J.G.: Yeah, no problem, dude.

The Metalman: Have a good day.

J.G.: You to.

You can check out Toxic Holocaust's new song here:

You can pre-order Conjure and Command on iTunes or here:

Thursday, May 26, 2011

The Hall Awaits-Slayer Thrash Metal Hall of Fame Class of 2011

One of the most famous thrash bands came together because of a pizza delivery.

In 1981 bassist/vocalist Tom Araya and guitarists Jeff Hanneman and Kerry King were playing in a band called Quits when future drummer Dave Lombardo met King while delivering a pizza. The rest is thrash metal history.

The band began playing Judas Priest and Iron Maiden covers live and were discovered by Metal Blade Records founder Brian Slagel, who signed the band to a record contract.
File:Slayer - Show No Mercy.jpg
In 1983 Slayer would record and release their debut album Show No Mercy on Metal Blade Records. Metal Blade did not pay for the record to be made so Araya and King had to use their own money to pay for the recording. Show No Mercy quickly became the best selling record in Metal Blade history. The band went on their first tour in 1984 playing with future thrash legends Venom and Exodus.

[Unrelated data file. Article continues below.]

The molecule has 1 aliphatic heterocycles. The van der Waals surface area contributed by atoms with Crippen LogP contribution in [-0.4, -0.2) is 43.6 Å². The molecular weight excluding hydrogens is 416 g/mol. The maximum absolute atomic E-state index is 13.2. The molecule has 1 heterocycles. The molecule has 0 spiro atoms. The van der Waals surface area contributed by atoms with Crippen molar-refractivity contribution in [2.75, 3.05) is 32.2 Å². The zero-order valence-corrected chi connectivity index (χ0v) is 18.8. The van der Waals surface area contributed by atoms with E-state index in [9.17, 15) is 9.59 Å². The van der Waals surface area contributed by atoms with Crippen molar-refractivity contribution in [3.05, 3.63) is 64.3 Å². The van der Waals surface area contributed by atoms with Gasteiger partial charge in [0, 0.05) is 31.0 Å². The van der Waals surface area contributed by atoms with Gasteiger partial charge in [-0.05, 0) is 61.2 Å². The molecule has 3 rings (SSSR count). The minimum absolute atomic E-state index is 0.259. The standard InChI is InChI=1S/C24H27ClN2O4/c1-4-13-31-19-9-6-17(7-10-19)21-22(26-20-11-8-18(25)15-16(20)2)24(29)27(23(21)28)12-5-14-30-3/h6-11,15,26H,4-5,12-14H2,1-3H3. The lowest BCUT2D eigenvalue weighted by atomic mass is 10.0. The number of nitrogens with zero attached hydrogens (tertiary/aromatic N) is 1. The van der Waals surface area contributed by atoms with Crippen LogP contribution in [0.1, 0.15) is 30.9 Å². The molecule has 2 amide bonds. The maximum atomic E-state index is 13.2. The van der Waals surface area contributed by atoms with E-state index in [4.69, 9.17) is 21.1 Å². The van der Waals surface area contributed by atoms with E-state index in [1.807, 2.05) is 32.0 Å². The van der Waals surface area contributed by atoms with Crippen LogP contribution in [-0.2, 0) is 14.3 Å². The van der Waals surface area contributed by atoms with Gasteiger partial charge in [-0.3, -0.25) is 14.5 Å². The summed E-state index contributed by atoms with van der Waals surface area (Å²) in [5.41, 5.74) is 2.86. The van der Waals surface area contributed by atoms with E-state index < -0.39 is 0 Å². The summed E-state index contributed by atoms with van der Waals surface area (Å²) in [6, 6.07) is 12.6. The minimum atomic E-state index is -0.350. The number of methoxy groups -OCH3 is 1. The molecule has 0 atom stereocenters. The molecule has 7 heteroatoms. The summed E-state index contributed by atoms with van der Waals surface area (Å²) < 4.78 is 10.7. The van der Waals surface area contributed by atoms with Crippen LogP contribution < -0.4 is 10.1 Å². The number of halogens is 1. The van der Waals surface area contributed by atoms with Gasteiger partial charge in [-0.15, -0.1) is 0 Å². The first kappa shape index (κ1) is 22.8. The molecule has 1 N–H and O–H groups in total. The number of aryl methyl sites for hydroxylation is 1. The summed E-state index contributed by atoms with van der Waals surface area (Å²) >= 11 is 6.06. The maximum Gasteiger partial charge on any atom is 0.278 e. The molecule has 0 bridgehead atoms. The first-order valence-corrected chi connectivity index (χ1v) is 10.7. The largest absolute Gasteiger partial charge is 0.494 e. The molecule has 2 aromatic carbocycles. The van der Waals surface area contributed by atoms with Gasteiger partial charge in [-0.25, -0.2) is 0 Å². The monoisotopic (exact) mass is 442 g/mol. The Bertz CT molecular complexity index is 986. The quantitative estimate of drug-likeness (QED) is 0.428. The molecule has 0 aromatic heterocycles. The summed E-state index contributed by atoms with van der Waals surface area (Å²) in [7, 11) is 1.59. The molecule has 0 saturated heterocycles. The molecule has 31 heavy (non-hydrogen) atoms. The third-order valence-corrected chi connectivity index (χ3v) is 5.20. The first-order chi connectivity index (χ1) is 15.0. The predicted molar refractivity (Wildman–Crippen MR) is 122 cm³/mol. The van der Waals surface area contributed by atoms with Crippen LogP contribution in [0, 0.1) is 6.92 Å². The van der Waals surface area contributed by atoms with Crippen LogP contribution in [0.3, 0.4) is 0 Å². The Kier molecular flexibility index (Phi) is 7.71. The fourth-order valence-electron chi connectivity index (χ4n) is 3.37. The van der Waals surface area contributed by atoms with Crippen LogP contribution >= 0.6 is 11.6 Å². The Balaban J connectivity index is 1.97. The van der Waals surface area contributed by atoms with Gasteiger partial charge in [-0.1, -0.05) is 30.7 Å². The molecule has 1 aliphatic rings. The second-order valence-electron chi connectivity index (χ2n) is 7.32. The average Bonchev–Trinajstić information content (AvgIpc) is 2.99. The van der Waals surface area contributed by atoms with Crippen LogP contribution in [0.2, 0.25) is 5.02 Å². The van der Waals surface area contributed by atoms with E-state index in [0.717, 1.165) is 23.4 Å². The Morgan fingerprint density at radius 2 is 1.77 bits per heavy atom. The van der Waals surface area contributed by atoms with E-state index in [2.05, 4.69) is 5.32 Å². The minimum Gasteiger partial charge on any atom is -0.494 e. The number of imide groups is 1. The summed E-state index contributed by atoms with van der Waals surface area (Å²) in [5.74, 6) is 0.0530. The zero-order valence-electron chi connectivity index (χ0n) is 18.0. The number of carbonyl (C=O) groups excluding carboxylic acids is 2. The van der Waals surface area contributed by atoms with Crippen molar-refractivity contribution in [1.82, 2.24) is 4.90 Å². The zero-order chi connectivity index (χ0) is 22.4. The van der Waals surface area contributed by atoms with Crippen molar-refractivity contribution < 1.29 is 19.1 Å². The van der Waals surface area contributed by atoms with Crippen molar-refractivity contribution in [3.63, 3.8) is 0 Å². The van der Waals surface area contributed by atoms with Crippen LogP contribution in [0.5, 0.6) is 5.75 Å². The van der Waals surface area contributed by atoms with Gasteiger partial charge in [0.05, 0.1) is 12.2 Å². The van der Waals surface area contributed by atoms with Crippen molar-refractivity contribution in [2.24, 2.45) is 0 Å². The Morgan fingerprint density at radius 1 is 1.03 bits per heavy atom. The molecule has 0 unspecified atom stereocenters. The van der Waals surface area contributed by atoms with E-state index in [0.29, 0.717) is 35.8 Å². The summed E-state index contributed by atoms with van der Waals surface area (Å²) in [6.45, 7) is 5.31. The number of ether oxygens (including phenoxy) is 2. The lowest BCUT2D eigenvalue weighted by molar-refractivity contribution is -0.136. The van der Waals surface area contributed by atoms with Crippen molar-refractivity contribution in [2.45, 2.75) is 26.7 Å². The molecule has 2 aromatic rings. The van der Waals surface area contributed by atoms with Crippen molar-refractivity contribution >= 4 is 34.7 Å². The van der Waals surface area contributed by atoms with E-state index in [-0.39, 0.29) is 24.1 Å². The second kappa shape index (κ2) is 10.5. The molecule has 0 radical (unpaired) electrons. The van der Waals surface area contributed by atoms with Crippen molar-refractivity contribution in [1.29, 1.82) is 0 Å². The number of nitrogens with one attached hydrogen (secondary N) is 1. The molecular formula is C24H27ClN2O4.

In 1984 the band went into the recording studio once again. This time to record an EP entitled Haunting the Chapel. Following the release of the EP, guitarist King decided to join Megadeth and played a few shows with the band. After returning to Slayer, a decades long feud would develop between King and Megadeth founder Dave Mustaine.

By 1985 Slayer had recorded their second studio album. This time, however, Metal Blade agreed to finance the release. The album, entitled Hell Awaits, is often cited as Slayer's most progressive effort and became well-known for the controversy that it generated. The title track featured a backmasked demonic sounding voice repeating "Join us" and the album artwork showed demons ripping people up as they were damned to hell.